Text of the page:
Traveling for business can be a great way to get out of the office and to meet colleagues at your company’s other locations. Business travel can also raise some new tax questions, particularly if you haven’t traveled for business before. Here are some things to keep in mind for each business trip:
What Qualifies as Business Travel Expense?
In essence, your business travel write-offs are restricted to expenses that are required in order for you to make the trip. Your flight, car rental, hotel and meal expenses fall under this category. However, be careful to deduct these expenses at the correct percentage.
- You can deduct the full amount of your airfare (even first-class airfare)
- Lodging (hotels, etc) can be deducted at 50 percent of the total cost
- Meal expenses: 50 percent
One thing to keep in mind is that your business expenses can’t be considered “extravagant” by IRS standards. If you grab a quick lunch at the airport after reaching your destination, you can go ahead safely deduct 50 percent of the cost. However, if you decide to hit a fine dining establishment at any point of your trip and order expensive food and drink, the IRS may not allow the deduction under their guidelines.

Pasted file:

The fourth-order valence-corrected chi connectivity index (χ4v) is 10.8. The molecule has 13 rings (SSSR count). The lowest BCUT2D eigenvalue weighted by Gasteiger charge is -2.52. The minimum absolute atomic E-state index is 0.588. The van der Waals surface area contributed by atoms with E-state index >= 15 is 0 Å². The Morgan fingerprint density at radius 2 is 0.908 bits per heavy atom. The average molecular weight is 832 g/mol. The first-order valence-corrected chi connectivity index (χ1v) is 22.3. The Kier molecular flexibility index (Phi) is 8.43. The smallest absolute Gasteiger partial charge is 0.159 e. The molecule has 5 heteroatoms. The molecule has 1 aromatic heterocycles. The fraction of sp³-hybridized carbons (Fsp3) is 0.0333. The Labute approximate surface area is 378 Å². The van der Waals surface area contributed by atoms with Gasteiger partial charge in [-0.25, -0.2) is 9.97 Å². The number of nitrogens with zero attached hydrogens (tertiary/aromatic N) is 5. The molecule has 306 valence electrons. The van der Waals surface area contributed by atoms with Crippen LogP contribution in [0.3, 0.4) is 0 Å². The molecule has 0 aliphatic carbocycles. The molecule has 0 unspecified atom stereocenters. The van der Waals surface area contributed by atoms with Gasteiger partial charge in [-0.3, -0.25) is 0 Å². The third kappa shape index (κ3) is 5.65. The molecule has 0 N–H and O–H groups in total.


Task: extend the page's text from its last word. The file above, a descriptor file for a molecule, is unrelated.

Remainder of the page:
Business and Pleasure
If you want to bring your loved ones along for the trip, be careful. For example, you want to take everyone sightseeing after a week of business activities. Only the expenses associated with your week of business-related activities are deductible. One way to eliminate confusion is to compartmentalize your activities.
If you have business meetings and meals one day of the week, it might be a good idea to keep side trips and leisure activities out of the mix if you can. Reserve any remaining days for sightseeing or recreation. If that isn’t possible, keep track of your receipts and expenses, and separate your business-related receipts from your leisure activity receipts.
Deducting your business travel expenses doesn’t have to be a hassle. If your business trip also includes side trips with loved ones, you can only deduct the expenses from the business-related portion of your trip. Keep track of your expenses and receipts while traveling, and you’ll return home ready to head back to work with one less thing to worry about.
As with any new development in your tax scenario, it’s best to check in with a qualified tax pro who can address your specific concerns.